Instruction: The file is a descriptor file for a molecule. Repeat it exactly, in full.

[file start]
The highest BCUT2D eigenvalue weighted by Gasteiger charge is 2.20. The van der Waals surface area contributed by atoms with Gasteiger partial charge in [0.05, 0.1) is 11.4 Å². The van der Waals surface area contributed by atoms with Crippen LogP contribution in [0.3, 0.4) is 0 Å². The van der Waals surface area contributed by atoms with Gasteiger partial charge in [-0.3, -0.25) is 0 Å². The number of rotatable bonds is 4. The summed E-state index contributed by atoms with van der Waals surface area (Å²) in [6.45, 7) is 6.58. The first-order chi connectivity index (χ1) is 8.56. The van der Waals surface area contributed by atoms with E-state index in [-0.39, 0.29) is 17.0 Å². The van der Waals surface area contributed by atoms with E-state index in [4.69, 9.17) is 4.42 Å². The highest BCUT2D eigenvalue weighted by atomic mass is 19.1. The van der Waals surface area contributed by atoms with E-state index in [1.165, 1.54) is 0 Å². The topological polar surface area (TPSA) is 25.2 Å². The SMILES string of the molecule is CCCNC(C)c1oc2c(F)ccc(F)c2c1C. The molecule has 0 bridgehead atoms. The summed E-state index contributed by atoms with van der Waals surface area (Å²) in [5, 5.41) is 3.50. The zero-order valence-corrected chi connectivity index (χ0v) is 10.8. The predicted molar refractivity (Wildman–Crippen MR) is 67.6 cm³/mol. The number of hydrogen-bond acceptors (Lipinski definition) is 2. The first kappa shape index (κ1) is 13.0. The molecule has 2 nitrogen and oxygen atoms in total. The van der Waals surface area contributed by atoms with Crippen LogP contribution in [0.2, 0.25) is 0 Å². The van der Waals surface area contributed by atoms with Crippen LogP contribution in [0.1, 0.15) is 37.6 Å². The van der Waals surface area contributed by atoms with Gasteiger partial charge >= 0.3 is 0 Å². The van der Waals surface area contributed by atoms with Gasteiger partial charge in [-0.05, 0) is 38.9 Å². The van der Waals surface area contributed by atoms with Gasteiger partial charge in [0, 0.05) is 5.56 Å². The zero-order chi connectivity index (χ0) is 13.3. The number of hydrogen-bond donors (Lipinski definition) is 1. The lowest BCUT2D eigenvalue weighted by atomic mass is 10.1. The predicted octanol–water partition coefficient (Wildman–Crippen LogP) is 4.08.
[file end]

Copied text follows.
The highest BCUT2D eigenvalue weighted by Gasteiger charge is 2.20. The van der Waals surface area contributed by atoms with Gasteiger partial charge in [0.05, 0.1) is 11.4 Å². The van der Waals surface area contributed by atoms with Crippen LogP contribution in [0.3, 0.4) is 0 Å². The van der Waals surface area contributed by atoms with Gasteiger partial charge in [-0.3, -0.25) is 0 Å². The number of rotatable bonds is 4. The summed E-state index contributed by atoms with van der Waals surface area (Å²) in [6.45, 7) is 6.58. The first-order chi connectivity index (χ1) is 8.56. The van der Waals surface area contributed by atoms with E-state index in [-0.39, 0.29) is 17.0 Å². The van der Waals surface area contributed by atoms with E-state index in [4.69, 9.17) is 4.42 Å². The highest BCUT2D eigenvalue weighted by atomic mass is 19.1. The van der Waals surface area contributed by atoms with E-state index in [1.165, 1.54) is 0 Å². The topological polar surface area (TPSA) is 25.2 Å². The SMILES string of the molecule is CCCNC(C)c1oc2c(F)ccc(F)c2c1C. The molecule has 0 bridgehead atoms. The summed E-state index contributed by atoms with van der Waals surface area (Å²) in [5, 5.41) is 3.50. The zero-order valence-corrected chi connectivity index (χ0v) is 10.8. The predicted molar refractivity (Wildman–Crippen MR) is 67.6 cm³/mol. The number of hydrogen-bond acceptors (Lipinski definition) is 2. The first kappa shape index (κ1) is 13.0. The molecule has 2 nitrogen and oxygen atoms in total. The van der Waals surface area contributed by atoms with Crippen LogP contribution in [0.2, 0.25) is 0 Å². The van der Waals surface area contributed by atoms with Crippen LogP contribution in [0.1, 0.15) is 37.6 Å². The van der Waals surface area contributed by atoms with Gasteiger partial charge >= 0.3 is 0 Å². The van der Waals surface area contributed by atoms with Gasteiger partial charge in [-0.05, 0) is 38.9 Å². The van der Waals surface area contributed by atoms with Gasteiger partial charge in [0, 0.05) is 5.56 Å². The zero-order chi connectivity index (χ0) is 13.3. The number of hydrogen-bond donors (Lipinski definition) is 1. The lowest BCUT2D eigenvalue weighted by atomic mass is 10.1. The predicted octanol–water partition coefficient (Wildman–Crippen LogP) is 4.08.